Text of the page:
That's the working theory.

Roomy enough for smart phones (but not ipads) with a clear pocket in front for the cords and plugs.

Notice those red dots at the top? Those are snaps for when it is folded up in luggage so items can't slip out.

Look at the backside - frontside? Big telephones bought at Eurokangas in Helsinki on our trip there a few years ago.

It seemed perfect.

I quilted around the phones to add some dimension.

The Case folds in half (2 X 2)with a flap to velcro over.
Snaps at the top also help secure the contents.

I still have my rotary telephone. Do you? It works when the power goes out and the cell lines are all busy. And it's ORANGE. Very vintage.

This is a story about my niece when she was nine years old. She came over to do some sewing with me and we were playing with felt and reverse applique. She saw me doing the Lazy Daisy stitch for decoration and after watching me do it once, she did it perfectly. The lazy daisy stitch is one of the more difficult embroidery stitches too. Just amazing for a nine year old.

Then we moved to my walk-in closet where I  was sewing at the time - where my fabric was stored. She was going to go treasure hunting for some fabric to take home. My old Rotary Telephone resides here too.

So Livy asks what the orange thing was. I told her is was a phone. She gives me the most confused look and asks, " What does it do?". I told her she could call Grandma on it.
She is very baffled. I instructed her to put her finger in the five hole, run it to the stop and let go, then proceed to the zero, then the three (5-0-3- area code).

This is the girl that just finessed a Lazy Daisy stitch after one look-see. She is completly baffled by this orange thing. Amazing bafflement. So I showed her. How to dial. Of course, you used to only have to dial seven numbers, now it's ten. So it takes a while.

Then she dialed.

And Grandma answered.

I loved the look on  my niece's face.

20 October, 2015

Happy Mail and Curried Cauliflower Rice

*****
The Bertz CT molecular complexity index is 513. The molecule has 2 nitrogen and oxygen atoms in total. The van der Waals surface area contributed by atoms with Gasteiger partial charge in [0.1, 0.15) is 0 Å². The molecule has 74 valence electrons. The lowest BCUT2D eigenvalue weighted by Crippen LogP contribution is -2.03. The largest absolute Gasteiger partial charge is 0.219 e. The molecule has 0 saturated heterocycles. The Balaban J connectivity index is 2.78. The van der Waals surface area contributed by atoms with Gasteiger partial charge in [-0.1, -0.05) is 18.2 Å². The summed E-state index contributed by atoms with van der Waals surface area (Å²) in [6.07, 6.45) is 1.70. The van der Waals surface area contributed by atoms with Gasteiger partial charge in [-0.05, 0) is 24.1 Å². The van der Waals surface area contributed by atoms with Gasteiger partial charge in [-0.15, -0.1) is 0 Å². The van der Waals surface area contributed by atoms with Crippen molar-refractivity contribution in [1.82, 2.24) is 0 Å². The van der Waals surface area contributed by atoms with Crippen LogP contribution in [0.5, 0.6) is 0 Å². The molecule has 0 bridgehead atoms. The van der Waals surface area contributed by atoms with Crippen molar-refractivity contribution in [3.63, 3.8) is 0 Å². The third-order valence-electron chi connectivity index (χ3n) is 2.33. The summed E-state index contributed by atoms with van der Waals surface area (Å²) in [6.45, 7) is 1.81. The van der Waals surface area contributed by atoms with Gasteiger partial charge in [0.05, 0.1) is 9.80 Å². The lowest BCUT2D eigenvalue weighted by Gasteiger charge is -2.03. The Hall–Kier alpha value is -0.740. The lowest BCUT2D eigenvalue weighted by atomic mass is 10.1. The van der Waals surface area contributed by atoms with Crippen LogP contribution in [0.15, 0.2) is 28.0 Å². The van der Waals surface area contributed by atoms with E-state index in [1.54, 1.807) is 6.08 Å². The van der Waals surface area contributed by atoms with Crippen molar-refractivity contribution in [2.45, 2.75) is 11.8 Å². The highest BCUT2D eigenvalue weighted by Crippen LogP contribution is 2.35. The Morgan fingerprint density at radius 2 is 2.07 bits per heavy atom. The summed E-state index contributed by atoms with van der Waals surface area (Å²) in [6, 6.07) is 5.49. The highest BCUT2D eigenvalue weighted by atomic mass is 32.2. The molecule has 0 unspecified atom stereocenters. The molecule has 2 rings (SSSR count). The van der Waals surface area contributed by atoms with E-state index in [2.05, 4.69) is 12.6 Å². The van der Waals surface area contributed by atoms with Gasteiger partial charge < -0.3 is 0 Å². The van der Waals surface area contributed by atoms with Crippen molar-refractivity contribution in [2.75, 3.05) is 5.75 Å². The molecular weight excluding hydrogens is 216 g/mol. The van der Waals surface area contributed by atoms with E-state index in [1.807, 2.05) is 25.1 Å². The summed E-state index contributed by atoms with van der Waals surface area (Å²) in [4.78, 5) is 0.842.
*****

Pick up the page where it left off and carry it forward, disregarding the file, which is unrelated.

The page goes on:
I received Happy Mail today from Crafty Tokyo Mama.

I was sewing from our mutual japanese sewing book and sent her the jap. style pocket tissue case  I made. Usable, but I changed things up because I got lost in the directions. She made me one that is correct. There is a pocket on the outside of the pouch for your tissues with a zippered pocket behind that.

 Look at the fabric on the back - so cute with it's Oregon reference.  I've only seen this fabric in black & white so this red is a treat.

 Her card is origami that folds up into a cute puppy dog.
 It's a square of paper with colored sections that you fold just right.
Why don't we have access to cute stuff like this in the USA?

I know you can order online but this was in a little japanese store. Maybe even the Daiso 100 yen store!

 I was reading Angry Chicken last night and she featured a Cauliflower recipe that I thought I could eat. I came home from the store with a giant head of cauliflower.

Recipe is from Martha Stewart and basically is curried rice with cauliflower. I did make some changes. My garbanzo bean can from the pantry was from 2009 (oops!). I don't tolerate legumes well so you can see it's been a while since I tried. Never fear, they were tossed into the garbage - another job on my list! Clean out the pantry.

I had some beef stock in the fridge and I used about a cup  more than the recipe called for. The liquid should be double the amount of rice and the recipe was asking me to trust it on less liquid....

I added some mushrooms and some chicken leftovers from two nights ago.

I roasted my florets of cauliflower in oil (  I used my walnut oil) and I felt it needed more than the 2 teaspoons called for in the recipe.

I added coconut milk instead of cream and this recipe liked that as well. I struggle with getting enough fat in my diet so this recipe was  a hit.
Add all four teaspoons of curry powder - I almost didn't.

I also needed to bake this about 26 minutes for the rice to get tender instead of the 15 minutes called for in the recipe.

I am definitely putting this on rotation. I can tolerate rice in small amounts but could have easily eaten double what I ate. It was that good.